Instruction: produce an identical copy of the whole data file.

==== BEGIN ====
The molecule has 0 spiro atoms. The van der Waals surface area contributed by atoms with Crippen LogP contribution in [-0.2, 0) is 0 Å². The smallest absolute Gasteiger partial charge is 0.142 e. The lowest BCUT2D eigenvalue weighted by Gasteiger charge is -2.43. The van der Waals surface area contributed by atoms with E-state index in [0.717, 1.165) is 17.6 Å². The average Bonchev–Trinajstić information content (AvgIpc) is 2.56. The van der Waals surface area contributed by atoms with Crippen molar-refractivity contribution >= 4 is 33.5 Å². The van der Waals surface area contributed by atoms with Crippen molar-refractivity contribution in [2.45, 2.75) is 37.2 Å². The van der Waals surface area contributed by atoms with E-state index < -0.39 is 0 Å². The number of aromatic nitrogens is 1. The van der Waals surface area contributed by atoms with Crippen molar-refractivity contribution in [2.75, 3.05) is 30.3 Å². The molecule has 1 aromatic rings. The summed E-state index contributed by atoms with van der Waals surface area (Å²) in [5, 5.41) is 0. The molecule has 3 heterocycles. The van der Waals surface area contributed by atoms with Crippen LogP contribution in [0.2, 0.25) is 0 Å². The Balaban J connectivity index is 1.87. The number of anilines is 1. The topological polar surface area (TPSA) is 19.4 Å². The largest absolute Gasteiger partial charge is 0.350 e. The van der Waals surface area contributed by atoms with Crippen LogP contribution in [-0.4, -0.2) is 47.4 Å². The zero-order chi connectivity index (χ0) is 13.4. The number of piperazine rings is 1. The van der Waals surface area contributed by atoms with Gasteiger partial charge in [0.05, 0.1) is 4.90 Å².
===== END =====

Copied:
The molecule has 0 spiro atoms. The van der Waals surface area contributed by atoms with Crippen LogP contribution in [-0.2, 0) is 0 Å². The smallest absolute Gasteiger partial charge is 0.142 e. The lowest BCUT2D eigenvalue weighted by Gasteiger charge is -2.43. The van der Waals surface area contributed by atoms with E-state index in [0.717, 1.165) is 17.6 Å². The average Bonchev–Trinajstić information content (AvgIpc) is 2.56. The van der Waals surface area contributed by atoms with Crippen molar-refractivity contribution >= 4 is 33.5 Å². The van der Waals surface area contributed by atoms with Crippen molar-refractivity contribution in [2.45, 2.75) is 37.2 Å². The van der Waals surface area contributed by atoms with E-state index < -0.39 is 0 Å². The number of aromatic nitrogens is 1. The van der Waals surface area contributed by atoms with Crippen molar-refractivity contribution in [2.75, 3.05) is 30.3 Å². The molecule has 1 aromatic rings. The summed E-state index contributed by atoms with van der Waals surface area (Å²) in [5, 5.41) is 0. The molecule has 3 heterocycles. The van der Waals surface area contributed by atoms with Crippen LogP contribution in [0.2, 0.25) is 0 Å². The Balaban J connectivity index is 1.87. The number of anilines is 1. The topological polar surface area (TPSA) is 19.4 Å². The largest absolute Gasteiger partial charge is 0.350 e. The van der Waals surface area contributed by atoms with Crippen LogP contribution in [-0.4, -0.2) is 47.4 Å². The zero-order chi connectivity index (χ0) is 13.4. The number of piperazine rings is 1. The van der Waals surface area contributed by atoms with Gasteiger partial charge in [0.05, 0.1) is 4.90 Å².